Three candidates in the race to represent Area 1 for the Long Beach Unified School District’s Board of Education discussed a variety of issues but focused on the achievement gap and special education at a candidates forum Friday.

Nubia Flores, Sharifa Batts and Maria Isabel Lopez are vying for the open seat that is vacant because incumbent Megan Kerr is running in the City Council 5th District race.

At the forum, held at Los Cerritos Elementary School, the candidates discussed how they will support students and outlined into their backgrounds and qualification. About 15 people attended the forum, which was hosted by the school’s Parent Teacher Association.

Two major talking points centered on addressing the achievement gap for Black students in Long Beach and increasing inclusivity and support for students with disabilities.

Sharifa Batts, who has lived in Long Beach for 43 years, said she worked with retired LBUSD Board of Education President Felton Williams, as a secretary for the Advanced Placement Collaborative, to increase the number of students of color in AP and honors courses and said it will take similar group efforts to ensure equity and fairness for all students.

“We need to be able to offer resources such as mentors, we need tutors and we need to make sure that these resources are accessible regardless of the income of the family,” said Batts.

Nubia Flores, a parent organizer with Long Beach Forward, said she was part of the Equity Leadership Team that helped write the Board of Education’s equity policy that was adopted in July 2020. For Flores, getting accurate data on where Black students need the most assistance is key to addressing the achievement gap. The district also needs to facilitate further engagement with Black parents, she said.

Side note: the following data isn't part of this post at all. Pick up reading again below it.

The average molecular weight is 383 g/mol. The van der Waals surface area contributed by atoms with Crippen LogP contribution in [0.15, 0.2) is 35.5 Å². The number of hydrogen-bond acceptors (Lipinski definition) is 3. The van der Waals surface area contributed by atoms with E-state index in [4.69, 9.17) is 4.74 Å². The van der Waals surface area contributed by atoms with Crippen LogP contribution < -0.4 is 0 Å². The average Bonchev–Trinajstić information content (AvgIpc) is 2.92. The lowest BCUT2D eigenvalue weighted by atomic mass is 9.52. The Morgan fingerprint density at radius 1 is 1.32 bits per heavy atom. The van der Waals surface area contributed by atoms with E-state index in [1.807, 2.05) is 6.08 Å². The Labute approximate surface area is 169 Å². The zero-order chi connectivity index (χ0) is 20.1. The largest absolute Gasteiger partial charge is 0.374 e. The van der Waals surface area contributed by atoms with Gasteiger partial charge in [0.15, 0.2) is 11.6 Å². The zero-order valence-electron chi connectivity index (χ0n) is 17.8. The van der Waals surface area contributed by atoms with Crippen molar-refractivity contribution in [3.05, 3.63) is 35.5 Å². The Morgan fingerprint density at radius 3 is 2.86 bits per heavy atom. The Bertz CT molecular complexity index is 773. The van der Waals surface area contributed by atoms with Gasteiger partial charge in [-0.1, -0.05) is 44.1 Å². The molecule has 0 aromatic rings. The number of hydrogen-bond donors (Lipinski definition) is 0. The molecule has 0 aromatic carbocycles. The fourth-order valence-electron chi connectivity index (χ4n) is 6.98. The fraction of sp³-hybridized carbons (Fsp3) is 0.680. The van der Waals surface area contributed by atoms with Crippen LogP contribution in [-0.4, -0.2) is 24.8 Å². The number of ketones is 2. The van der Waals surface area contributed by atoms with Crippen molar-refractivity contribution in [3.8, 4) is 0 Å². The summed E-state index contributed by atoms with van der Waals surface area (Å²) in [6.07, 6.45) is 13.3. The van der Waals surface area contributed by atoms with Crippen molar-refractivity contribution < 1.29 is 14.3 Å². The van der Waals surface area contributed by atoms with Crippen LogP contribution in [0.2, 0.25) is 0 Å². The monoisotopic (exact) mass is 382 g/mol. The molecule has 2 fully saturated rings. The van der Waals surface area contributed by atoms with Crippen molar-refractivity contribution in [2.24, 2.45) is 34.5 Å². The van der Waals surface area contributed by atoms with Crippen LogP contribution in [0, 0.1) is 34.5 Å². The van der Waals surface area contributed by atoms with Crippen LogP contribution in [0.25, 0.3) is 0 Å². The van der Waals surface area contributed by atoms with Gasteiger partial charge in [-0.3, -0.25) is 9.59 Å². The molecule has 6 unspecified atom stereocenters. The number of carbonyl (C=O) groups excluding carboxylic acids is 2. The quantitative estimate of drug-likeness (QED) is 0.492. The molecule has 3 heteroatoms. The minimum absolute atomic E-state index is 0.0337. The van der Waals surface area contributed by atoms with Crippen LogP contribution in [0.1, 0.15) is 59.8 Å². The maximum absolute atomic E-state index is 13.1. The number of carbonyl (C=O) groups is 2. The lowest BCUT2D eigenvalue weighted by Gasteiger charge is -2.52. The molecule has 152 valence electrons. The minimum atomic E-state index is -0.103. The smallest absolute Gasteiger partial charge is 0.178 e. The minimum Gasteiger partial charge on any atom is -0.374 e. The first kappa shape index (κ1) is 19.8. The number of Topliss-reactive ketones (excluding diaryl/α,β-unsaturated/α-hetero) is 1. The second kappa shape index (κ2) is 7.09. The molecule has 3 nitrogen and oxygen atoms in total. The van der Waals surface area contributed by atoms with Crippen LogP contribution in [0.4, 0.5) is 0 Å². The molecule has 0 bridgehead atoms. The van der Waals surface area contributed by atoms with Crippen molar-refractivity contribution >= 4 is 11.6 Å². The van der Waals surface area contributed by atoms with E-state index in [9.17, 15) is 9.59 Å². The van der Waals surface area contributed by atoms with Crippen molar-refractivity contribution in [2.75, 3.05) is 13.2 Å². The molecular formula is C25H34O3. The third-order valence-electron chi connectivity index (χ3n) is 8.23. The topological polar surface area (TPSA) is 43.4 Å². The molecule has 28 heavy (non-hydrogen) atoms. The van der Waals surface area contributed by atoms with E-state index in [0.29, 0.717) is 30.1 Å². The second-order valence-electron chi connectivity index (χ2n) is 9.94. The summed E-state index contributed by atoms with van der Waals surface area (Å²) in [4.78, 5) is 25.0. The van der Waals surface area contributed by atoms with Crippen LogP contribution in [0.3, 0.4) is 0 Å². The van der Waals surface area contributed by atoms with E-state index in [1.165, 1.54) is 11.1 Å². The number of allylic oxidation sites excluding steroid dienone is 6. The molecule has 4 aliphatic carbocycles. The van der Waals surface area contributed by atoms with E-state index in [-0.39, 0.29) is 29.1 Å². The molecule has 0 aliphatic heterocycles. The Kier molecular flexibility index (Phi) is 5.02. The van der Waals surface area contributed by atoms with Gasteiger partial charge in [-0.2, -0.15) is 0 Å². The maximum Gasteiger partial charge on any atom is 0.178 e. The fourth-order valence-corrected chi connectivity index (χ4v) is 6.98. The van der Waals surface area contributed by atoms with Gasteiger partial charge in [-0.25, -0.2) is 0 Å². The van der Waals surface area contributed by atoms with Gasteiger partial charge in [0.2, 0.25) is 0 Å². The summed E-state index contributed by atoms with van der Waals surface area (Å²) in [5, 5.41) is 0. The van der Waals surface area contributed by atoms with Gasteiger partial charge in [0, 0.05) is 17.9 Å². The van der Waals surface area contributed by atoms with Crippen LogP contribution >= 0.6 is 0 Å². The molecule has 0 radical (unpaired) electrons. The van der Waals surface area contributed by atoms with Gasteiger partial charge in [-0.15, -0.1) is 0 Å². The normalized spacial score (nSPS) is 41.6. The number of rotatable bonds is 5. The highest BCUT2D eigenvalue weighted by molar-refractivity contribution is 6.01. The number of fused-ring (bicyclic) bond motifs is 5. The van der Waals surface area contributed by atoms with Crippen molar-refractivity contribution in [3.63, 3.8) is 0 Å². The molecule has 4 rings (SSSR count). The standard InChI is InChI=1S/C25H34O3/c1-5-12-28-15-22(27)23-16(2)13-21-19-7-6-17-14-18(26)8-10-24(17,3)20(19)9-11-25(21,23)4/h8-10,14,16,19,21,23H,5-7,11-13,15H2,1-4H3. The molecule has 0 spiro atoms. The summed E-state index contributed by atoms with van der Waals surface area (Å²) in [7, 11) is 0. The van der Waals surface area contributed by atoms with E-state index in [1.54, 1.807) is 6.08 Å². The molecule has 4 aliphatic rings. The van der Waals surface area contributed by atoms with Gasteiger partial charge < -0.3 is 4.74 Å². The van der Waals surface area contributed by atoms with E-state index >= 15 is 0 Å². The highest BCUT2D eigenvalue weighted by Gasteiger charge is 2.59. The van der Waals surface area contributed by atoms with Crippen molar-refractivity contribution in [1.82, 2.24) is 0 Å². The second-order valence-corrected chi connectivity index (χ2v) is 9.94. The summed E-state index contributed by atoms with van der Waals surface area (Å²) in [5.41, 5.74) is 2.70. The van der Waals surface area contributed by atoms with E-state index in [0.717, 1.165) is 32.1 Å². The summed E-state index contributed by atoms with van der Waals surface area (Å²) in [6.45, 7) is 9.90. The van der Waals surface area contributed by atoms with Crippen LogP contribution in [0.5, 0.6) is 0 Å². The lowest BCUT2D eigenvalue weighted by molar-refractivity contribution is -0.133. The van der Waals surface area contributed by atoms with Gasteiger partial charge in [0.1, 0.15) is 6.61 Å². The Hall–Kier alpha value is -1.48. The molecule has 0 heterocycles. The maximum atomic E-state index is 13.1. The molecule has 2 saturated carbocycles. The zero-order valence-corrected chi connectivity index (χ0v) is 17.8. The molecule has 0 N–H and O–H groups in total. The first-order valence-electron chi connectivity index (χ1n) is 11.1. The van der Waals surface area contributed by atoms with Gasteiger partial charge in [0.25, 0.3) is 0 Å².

“We have to find a way to really involve a targeted campaign to invite black parents to come to our schools, into our district spaces and prioritizing them,” she said.

Maria Isabel Lopez, a long-time educator and administrator, said she believes all students can achieve with the right resources and opportunities. To address the achievement gap for Black students, Lopez said she’d hire more Black teachers and use Title I federal funds to support underserved students.

“It is mind-blowing how few African American role models African American students have,” she said.

For Flores, her parental involvement in the LBUSD began when her son was born with disabilities and she became an advocate for him.

According to Flores, there are approximately 11,000 students in the LBUSD with individualized education programs and 504 plans to ensure that children who have disabilities receive proper education and accommodations.

All three candidates agreed that teachers need more adequate training and education on student disabilities so that they can attend to their specific needs. The candidates also agreed that students with learning disabilities that are taking special education and special day classes should be supported enough to one day make it back into the mainstream classroom.

“Special education and SDC classes are services, not supposed to be meant as a placement for a kid to be in that program for their entire educational career,” said Flores.

The primary election to fill board seats in District 1, District 3 and District 5 takes place June 7. If a candidate does not receive over 50% of the votes then, the two candidates with the highest number of votes would move on to the general election on Nov. 8.